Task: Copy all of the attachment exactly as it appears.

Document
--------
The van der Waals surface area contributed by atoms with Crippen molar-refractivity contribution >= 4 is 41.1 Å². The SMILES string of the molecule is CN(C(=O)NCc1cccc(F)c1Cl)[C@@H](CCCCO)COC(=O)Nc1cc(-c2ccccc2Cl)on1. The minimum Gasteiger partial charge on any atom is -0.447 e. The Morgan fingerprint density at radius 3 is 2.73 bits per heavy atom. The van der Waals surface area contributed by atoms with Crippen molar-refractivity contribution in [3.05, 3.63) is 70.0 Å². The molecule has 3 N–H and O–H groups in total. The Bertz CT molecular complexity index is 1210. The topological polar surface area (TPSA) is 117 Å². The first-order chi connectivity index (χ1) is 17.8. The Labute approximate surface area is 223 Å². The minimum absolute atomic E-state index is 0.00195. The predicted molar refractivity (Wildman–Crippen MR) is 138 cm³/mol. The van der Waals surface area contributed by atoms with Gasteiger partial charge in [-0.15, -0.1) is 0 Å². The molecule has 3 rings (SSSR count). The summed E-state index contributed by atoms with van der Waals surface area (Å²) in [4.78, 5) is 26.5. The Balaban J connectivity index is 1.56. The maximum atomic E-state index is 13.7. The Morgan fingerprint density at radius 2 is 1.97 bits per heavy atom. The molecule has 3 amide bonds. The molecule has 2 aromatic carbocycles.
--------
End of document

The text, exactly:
The van der Waals surface area contributed by atoms with Crippen molar-refractivity contribution >= 4 is 41.1 Å². The SMILES string of the molecule is CN(C(=O)NCc1cccc(F)c1Cl)[C@@H](CCCCO)COC(=O)Nc1cc(-c2ccccc2Cl)on1. The minimum Gasteiger partial charge on any atom is -0.447 e. The Morgan fingerprint density at radius 3 is 2.73 bits per heavy atom. The van der Waals surface area contributed by atoms with Crippen molar-refractivity contribution in [3.05, 3.63) is 70.0 Å². The molecule has 3 N–H and O–H groups in total. The Bertz CT molecular complexity index is 1210. The topological polar surface area (TPSA) is 117 Å². The first-order chi connectivity index (χ1) is 17.8. The Labute approximate surface area is 223 Å². The minimum absolute atomic E-state index is 0.00195. The predicted molar refractivity (Wildman–Crippen MR) is 138 cm³/mol. The van der Waals surface area contributed by atoms with Gasteiger partial charge in [-0.15, -0.1) is 0 Å². The molecule has 3 rings (SSSR count). The summed E-state index contributed by atoms with van der Waals surface area (Å²) in [4.78, 5) is 26.5. The Balaban J connectivity index is 1.56. The maximum atomic E-state index is 13.7. The Morgan fingerprint density at radius 2 is 1.97 bits per heavy atom. The molecule has 3 amide bonds. The molecule has 2 aromatic carbocycles.